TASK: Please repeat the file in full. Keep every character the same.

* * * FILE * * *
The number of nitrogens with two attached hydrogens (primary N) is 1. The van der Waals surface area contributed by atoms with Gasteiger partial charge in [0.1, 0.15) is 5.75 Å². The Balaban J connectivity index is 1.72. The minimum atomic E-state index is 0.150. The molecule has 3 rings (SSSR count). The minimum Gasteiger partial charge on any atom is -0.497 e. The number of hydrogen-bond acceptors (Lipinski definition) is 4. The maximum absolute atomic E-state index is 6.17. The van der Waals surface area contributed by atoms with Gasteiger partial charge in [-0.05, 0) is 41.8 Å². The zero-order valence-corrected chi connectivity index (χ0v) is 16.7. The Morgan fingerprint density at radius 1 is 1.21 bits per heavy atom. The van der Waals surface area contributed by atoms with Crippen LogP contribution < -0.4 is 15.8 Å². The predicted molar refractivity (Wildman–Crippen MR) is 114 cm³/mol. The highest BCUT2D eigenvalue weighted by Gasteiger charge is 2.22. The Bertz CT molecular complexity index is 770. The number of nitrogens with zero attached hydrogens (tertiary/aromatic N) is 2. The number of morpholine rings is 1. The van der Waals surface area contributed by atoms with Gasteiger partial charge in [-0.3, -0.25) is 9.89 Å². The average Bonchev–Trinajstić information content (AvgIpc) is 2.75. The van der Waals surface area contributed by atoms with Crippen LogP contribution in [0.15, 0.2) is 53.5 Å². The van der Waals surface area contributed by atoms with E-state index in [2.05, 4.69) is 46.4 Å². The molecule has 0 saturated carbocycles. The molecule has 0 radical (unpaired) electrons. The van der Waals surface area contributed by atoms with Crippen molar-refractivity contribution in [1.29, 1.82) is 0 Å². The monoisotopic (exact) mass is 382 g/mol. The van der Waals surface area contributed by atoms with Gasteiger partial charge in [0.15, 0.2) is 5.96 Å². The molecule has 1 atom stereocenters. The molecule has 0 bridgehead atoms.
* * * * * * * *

The number of nitrogens with two attached hydrogens (primary N) is 1. The van der Waals surface area contributed by atoms with Gasteiger partial charge in [0.1, 0.15) is 5.75 Å². The Balaban J connectivity index is 1.72. The minimum atomic E-state index is 0.150. The molecule has 3 rings (SSSR count). The minimum Gasteiger partial charge on any atom is -0.497 e. The number of hydrogen-bond acceptors (Lipinski definition) is 4. The maximum absolute atomic E-state index is 6.17. The van der Waals surface area contributed by atoms with Gasteiger partial charge in [-0.05, 0) is 41.8 Å². The zero-order valence-corrected chi connectivity index (χ0v) is 16.7. The Morgan fingerprint density at radius 1 is 1.21 bits per heavy atom. The van der Waals surface area contributed by atoms with Crippen LogP contribution < -0.4 is 15.8 Å². The predicted molar refractivity (Wildman–Crippen MR) is 114 cm³/mol. The highest BCUT2D eigenvalue weighted by Gasteiger charge is 2.22. The Bertz CT molecular complexity index is 770. The number of nitrogens with zero attached hydrogens (tertiary/aromatic N) is 2. The number of morpholine rings is 1. The van der Waals surface area contributed by atoms with Gasteiger partial charge in [-0.3, -0.25) is 9.89 Å². The average Bonchev–Trinajstić information content (AvgIpc) is 2.75. The van der Waals surface area contributed by atoms with Crippen LogP contribution in [0.15, 0.2) is 53.5 Å². The van der Waals surface area contributed by atoms with E-state index in [2.05, 4.69) is 46.4 Å². The molecule has 0 saturated carbocycles. The molecule has 0 radical (unpaired) electrons. The van der Waals surface area contributed by atoms with Crippen molar-refractivity contribution in [1.29, 1.82) is 0 Å². The monoisotopic (exact) mass is 382 g/mol. The van der Waals surface area contributed by atoms with Gasteiger partial charge in [0.15, 0.2) is 5.96 Å². The molecule has 1 atom stereocenters. The molecule has 0 bridgehead atoms.